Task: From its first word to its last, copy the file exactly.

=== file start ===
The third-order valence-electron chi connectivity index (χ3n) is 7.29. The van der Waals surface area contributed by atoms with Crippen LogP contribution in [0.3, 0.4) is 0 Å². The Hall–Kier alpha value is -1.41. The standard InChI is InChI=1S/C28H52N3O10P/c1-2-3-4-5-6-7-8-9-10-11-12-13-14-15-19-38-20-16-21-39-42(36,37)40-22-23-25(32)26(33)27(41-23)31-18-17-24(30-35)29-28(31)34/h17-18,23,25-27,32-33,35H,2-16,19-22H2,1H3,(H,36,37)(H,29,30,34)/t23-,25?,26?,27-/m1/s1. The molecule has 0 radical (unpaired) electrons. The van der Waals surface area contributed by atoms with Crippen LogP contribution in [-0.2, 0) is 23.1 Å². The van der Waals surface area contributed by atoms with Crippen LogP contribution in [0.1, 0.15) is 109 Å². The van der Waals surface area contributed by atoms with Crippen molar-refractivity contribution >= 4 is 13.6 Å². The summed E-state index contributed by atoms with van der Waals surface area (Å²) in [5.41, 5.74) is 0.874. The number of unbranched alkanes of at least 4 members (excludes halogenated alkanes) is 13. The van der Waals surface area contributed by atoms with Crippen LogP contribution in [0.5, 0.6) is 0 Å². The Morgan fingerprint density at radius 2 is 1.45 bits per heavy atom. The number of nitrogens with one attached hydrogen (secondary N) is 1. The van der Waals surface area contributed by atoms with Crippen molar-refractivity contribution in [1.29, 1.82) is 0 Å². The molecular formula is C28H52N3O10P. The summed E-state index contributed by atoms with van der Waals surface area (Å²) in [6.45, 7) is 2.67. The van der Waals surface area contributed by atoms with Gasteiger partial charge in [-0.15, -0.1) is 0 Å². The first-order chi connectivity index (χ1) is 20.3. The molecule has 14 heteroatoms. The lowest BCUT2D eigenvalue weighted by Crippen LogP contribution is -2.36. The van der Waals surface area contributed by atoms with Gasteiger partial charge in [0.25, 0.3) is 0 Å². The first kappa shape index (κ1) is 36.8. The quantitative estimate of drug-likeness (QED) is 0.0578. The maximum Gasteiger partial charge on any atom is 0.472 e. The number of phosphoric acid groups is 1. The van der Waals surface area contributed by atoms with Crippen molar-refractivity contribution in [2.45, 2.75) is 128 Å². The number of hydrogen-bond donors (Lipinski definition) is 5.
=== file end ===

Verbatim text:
The third-order valence-electron chi connectivity index (χ3n) is 7.29. The van der Waals surface area contributed by atoms with Crippen LogP contribution in [0.3, 0.4) is 0 Å². The Hall–Kier alpha value is -1.41. The standard InChI is InChI=1S/C28H52N3O10P/c1-2-3-4-5-6-7-8-9-10-11-12-13-14-15-19-38-20-16-21-39-42(36,37)40-22-23-25(32)26(33)27(41-23)31-18-17-24(30-35)29-28(31)34/h17-18,23,25-27,32-33,35H,2-16,19-22H2,1H3,(H,36,37)(H,29,30,34)/t23-,25?,26?,27-/m1/s1. The molecule has 0 radical (unpaired) electrons. The van der Waals surface area contributed by atoms with Crippen LogP contribution in [-0.2, 0) is 23.1 Å². The van der Waals surface area contributed by atoms with Crippen LogP contribution in [0.1, 0.15) is 109 Å². The van der Waals surface area contributed by atoms with Crippen molar-refractivity contribution >= 4 is 13.6 Å². The summed E-state index contributed by atoms with van der Waals surface area (Å²) in [5.41, 5.74) is 0.874. The number of unbranched alkanes of at least 4 members (excludes halogenated alkanes) is 13. The van der Waals surface area contributed by atoms with Crippen LogP contribution in [0.5, 0.6) is 0 Å². The Morgan fingerprint density at radius 2 is 1.45 bits per heavy atom. The number of nitrogens with one attached hydrogen (secondary N) is 1. The van der Waals surface area contributed by atoms with Crippen molar-refractivity contribution in [1.29, 1.82) is 0 Å². The molecular formula is C28H52N3O10P. The summed E-state index contributed by atoms with van der Waals surface area (Å²) in [6.45, 7) is 2.67. The van der Waals surface area contributed by atoms with Gasteiger partial charge in [-0.15, -0.1) is 0 Å². The first-order chi connectivity index (χ1) is 20.3. The molecule has 14 heteroatoms. The lowest BCUT2D eigenvalue weighted by Crippen LogP contribution is -2.36. The van der Waals surface area contributed by atoms with Gasteiger partial charge in [0.25, 0.3) is 0 Å². The first kappa shape index (κ1) is 36.8. The quantitative estimate of drug-likeness (QED) is 0.0578. The maximum Gasteiger partial charge on any atom is 0.472 e. The number of phosphoric acid groups is 1. The van der Waals surface area contributed by atoms with Crippen molar-refractivity contribution in [2.45, 2.75) is 128 Å². The number of hydrogen-bond donors (Lipinski definition) is 5.